The Lord’s Supper Mocked by a Fayetteville Bar
By L.A. Williams
Christian Action League
December 1, 2017
FAYETTEVILLE – The apostle Paul rebuked the Church at Corinth for failing to properly observe the Lord’s Supper when they turned what should have been a commemoration of Christ’s sacrifice into an occasion for self-indulgence — eating before everyone had arrived and some even becoming drunk. It’s not hard to imagine what the apostle’s reaction would be to a section in a Fayetteville bar that’s named The Church and features a mural of the Last Supper including a bottle of liquor and a central figure blessing a bag of potato chips.
“The mural is especially egregious,” said the Rev. Mark Creech, executive director of the Christian Action League of North Carolina. “The Lord’s Supper illustrates the great truths of the Christian faith: the truth of Christ’s atoning blood shed for the sins of the world, the truth of his broken body, the tremendous suffering he endured to set our souls and bodies at liberty to serve God. To demean this ordinance or sacrament of the church by associating Christ’s sacrifice with the debaucheries of strong drink and with a bag of potato chips demonstrates clearly the deleterious effect of alcohol on morality.”
Creech learned of the mural recently when a reader of the Fayetteville Observer wrote the newspaper saying the business, called The Church at Paddy’s, was “making a mockery of something important to many” and that the mural was “disturbing.”
The business owner, Paddy Gibney, told the newspaper that the mural, which includes his face and the faces of some of his employees and friends, is in compliance with state and local rules regarding signage and alcoholic beverage advertising. The publication pointed out that the First Amendment allows freedom of speech and quoted Gibney as saying he believes that God has a sense of humor.
“I think He does too. But I’m sure God doesn’t think his bar theme and the mural are funny,” Creech said. “Instead, it’s very sad, and makes people wonder if there is anything regarded as sacred anymore.”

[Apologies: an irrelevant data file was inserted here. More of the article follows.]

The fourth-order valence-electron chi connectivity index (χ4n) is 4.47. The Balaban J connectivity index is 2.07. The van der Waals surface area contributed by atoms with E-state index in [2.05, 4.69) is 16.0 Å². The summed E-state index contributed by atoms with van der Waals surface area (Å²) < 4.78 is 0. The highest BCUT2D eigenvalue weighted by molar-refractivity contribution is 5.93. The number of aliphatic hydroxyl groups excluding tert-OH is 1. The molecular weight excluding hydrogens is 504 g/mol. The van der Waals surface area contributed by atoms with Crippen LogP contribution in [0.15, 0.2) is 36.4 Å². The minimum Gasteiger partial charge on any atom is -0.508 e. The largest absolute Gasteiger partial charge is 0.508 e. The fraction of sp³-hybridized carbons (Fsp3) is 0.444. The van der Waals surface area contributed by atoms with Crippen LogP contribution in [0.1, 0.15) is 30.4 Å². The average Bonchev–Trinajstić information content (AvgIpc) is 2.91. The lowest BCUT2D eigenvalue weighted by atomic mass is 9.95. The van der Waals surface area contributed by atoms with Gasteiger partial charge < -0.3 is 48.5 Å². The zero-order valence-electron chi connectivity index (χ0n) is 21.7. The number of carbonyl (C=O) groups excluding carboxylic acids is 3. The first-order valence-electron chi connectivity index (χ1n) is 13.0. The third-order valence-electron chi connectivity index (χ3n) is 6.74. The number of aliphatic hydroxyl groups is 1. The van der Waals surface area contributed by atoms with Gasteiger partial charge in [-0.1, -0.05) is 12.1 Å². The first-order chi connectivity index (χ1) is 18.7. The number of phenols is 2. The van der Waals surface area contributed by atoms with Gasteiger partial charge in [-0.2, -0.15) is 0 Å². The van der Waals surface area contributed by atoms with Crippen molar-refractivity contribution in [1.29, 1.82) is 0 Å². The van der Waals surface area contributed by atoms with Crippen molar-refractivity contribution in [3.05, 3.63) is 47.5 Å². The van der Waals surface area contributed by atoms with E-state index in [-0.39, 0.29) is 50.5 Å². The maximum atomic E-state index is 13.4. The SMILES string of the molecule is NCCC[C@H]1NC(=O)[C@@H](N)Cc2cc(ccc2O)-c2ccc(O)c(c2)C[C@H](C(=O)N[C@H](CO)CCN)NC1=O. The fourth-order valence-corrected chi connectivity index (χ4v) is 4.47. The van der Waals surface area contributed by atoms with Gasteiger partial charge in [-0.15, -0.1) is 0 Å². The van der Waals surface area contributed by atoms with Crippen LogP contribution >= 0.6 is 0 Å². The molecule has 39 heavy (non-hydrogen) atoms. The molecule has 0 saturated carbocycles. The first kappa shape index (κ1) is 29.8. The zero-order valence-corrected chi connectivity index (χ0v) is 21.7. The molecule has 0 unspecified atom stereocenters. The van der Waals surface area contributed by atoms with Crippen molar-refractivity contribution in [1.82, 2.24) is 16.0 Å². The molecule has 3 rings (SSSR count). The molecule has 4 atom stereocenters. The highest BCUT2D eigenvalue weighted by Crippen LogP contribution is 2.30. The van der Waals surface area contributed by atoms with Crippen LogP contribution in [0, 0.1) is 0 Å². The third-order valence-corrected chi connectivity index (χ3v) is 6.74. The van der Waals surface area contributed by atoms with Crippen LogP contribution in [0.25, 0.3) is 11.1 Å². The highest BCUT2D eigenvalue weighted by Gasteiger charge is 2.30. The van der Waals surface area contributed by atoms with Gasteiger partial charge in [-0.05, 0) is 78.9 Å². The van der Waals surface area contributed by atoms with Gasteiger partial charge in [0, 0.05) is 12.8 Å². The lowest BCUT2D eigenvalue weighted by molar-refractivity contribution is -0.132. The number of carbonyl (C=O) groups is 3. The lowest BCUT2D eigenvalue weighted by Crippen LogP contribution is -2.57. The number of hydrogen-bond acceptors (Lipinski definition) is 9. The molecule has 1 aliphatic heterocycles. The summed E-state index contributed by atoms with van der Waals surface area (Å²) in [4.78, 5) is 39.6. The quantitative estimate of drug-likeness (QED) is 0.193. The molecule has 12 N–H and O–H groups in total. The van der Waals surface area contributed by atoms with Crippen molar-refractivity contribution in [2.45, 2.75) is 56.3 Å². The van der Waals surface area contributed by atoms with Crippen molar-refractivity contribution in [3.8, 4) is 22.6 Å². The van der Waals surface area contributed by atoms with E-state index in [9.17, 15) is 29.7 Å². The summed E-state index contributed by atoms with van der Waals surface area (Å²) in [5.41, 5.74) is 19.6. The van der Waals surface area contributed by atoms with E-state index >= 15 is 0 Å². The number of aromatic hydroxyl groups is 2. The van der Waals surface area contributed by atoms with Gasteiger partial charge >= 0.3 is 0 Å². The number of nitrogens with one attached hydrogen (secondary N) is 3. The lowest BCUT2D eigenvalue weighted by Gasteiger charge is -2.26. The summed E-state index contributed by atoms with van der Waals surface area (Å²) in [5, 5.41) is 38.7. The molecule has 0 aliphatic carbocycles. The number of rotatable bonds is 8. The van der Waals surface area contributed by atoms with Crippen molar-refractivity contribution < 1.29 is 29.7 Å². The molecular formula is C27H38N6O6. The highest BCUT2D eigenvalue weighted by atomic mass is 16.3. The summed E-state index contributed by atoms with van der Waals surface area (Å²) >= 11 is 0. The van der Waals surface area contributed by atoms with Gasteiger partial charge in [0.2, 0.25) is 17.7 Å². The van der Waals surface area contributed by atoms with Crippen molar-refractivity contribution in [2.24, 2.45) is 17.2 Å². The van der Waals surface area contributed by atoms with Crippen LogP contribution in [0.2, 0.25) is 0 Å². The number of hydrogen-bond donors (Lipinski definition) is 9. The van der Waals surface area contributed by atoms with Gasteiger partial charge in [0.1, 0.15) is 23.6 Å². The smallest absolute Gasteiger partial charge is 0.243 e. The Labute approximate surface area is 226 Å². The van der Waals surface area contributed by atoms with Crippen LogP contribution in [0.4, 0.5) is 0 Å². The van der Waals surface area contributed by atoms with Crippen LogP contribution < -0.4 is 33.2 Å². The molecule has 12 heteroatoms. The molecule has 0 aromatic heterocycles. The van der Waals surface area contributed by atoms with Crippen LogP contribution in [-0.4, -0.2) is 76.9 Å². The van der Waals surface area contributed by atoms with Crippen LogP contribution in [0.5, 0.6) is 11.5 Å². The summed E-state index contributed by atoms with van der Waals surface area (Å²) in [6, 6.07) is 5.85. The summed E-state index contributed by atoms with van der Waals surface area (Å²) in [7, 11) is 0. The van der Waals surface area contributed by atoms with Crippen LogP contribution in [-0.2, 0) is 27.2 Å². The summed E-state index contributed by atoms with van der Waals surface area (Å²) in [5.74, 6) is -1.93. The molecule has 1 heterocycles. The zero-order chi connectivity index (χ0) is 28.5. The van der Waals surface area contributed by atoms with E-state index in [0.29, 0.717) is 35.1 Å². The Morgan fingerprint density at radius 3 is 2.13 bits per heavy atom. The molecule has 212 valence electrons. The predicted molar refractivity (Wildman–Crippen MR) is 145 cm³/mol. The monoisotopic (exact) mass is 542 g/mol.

According to the Fayetteville Observer, The Church at Paddy’s, an extension of Paddy’s Irish Public House, opened in March and includes lots of religious iconography, in part as a “nod” to Gibney’s Catholic faith and Irish background.
But Creech said the bar’s use of church themes is sacrilege — the crime of stealing what belongs to God and misusing what is to be regarded as sacred.
“When Christians observe the Lord’s Supper, they are saying that everything in their lives is to be used to bring glory to God. The bread and the cup are symbols of the most common of life’s activities, something as ordinary as daily eating and drinking. When Christians gather around the Lord’s Table, we are identifying with Jesus Christ in every aspect of day-to-day living,” he said. “We have been saved by Him, sustained by Him, and are committed to doing nothing that is inconsistent with this way of life. How can this amazing truth, signified in this rite of the church, be properly associated with the use of the recreational drug of liquor, a drug that destroys more lives than all of the other illicit drugs combined?”
Creech questioned why local churches have not banded together to express opposition to the mural.
Creech added that some might argue their church uses alcoholic wine for the Lord’s Supper. “But I believe I could make a safe guess they don’t use hard liquor as depicted in the mural at Paddy’s Bar,” he argues. “Moreover, you can look until the cows come home and you won’t find any scriptural support for the use of an intoxicating wine during the Lord’s Supper. The elements used were unleavened bread and ‘the fruit of the vine,’ – a designation in the Biblical narrative to show its uniqueness, void of fermentation.”
“This is what’s wrong with our country. Too often we remain silent in the face of woeful ungodliness, never utter a word, and hope the rapture comes quickly to lift us out of our responsibility,” he added.
“The apostle Paul taught the Lord’s Supper was so holy that some Christians had been judged and died prematurely because they had failed to recognize its holy significance properly. If God judged his own in such matters, then how shall the unregenerate stand?” Creech admonished.
Pictures were provided courtesy of the Fayetteville Observer.